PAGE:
How was your Valentine's Day?
It's the holiday that may trigger ambivalence in even the most romantic women among us. From grade school celebrations, when you didn't get a Valentine from your favorite crush—thus acquainting you with the sting of unrequited love—to the perpetual annoyance it stirs within or the eternal hope that this year it will be better, it's a holiday that may push all our buttons.
Dating back to ancient Roman times, there are many tales detailing the works of St. Valentine and his death. He was Sainted by the Catholic Church in 496 and Valentine's Day was established to honor his martyrdom.
The tradition of gifting cards, flowers, and candy began in England, with the mythic "Jack Valentine" leaving sweets for children at the back door. In Slovenia, St. Valentine was the patron saint of spring, good health, and beekeepers. He was also the keeper of the keys to the roots of plants, starting all spring growth. It was during the Age of Chivalry in the Middle Ages that Valentine's Day became linked with romantic love.
This day celebrating love brings to mind another icon of love, the goddess Aphrodite! Born of sea foam, she arrived naked onshore via a clamshell, Aphrodite has become synonymous with the passions of sexual love. Considered to be the most beautiful of all the Greek goddesses, the ecstasy of sexuality is indeed a part of her mythology, but there is much more! Aphrodite's archetype also embraces beauty and all the ways it can affect our lives.
Aphrodisian beauty is found in many moments of life. The arms of a lover,
the laughter of children, the bloom of a garden, the arresting glory of a sunset or
in a Milky Way-filled sky, all engage our souls with beauty. Love, joy, nature, and the changing of the seasons, in these the ephemeral nature of Aphrodite's beauty abides. Flowers, beautiful clothing, jewelry, handicrafts, and the decorative arts can all be seen as expressions of Aphrodite's call to beauty and are traditionally associated with women's life sphere. They are the arts that are used, enjoyed, and lived in, and can make everyday life more beautiful.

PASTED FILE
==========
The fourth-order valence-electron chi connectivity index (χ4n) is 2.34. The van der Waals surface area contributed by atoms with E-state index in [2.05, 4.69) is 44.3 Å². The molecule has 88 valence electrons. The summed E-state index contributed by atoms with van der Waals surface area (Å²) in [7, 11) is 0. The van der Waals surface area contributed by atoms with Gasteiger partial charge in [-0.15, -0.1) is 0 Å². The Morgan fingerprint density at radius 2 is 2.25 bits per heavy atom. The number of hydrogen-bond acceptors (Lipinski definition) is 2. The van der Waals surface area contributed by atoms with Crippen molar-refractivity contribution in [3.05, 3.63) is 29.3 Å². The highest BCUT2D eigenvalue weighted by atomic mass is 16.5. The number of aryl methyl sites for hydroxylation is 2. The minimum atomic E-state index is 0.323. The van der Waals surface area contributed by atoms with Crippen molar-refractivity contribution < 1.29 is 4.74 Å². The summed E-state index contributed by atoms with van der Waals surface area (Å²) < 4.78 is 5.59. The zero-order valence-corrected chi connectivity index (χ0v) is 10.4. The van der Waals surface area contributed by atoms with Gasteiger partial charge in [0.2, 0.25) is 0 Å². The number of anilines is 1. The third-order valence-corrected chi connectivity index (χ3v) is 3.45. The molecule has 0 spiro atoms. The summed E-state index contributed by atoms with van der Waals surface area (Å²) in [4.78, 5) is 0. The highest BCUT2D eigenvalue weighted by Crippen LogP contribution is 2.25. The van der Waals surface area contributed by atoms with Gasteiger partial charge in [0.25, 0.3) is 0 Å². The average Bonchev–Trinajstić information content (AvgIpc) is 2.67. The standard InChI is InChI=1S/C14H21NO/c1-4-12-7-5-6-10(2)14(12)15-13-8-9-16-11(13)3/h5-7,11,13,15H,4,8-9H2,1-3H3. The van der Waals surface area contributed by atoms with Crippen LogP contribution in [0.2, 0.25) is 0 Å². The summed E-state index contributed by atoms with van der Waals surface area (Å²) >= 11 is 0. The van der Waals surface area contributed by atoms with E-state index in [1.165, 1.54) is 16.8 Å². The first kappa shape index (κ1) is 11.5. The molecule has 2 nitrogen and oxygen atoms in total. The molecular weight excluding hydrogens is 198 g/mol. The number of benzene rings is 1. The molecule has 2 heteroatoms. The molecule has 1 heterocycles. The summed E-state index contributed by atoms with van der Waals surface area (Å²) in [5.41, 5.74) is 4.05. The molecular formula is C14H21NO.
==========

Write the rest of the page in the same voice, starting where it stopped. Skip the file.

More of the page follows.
There is more to Aphrodite than meets the eye. As a midlife mentor, Aphrodite's myths cast her in the roles of wife, mother, the beautiful girl married to the older rich man, the jealous mother in law, the passionate lover, and the goddess who brings her son's wife Psyche to mature womanhood. In Aphrodite's myths, women can find aspects of themselves and their own life's twists and turns, represented as universal experiences that suggest many potential approaches for growth through difficult territory.
Aphrodite, like love, is not perfect. As with all archetypes, she also has her darker side that engages in obsession, seduction, jealousy, rage, dishonesty, lying, and adultery. If your experiences of Valentine's day through the years have included love, desire, rejection, longing, delight, and disappointment you are not alone.
This year, I'm inviting you to experience the deep beauty of the natural world, and the "ephemeral nature of Aphrodite's beauty" in the beauty that surrounds you. Each sunset, sunrise, star-filled sky, flower, or genuine smile you receive fully, is a gift of love from Aphrodite within.
I hope you have a beautiful day after Valentine's Day!
Namasté, Dr. A.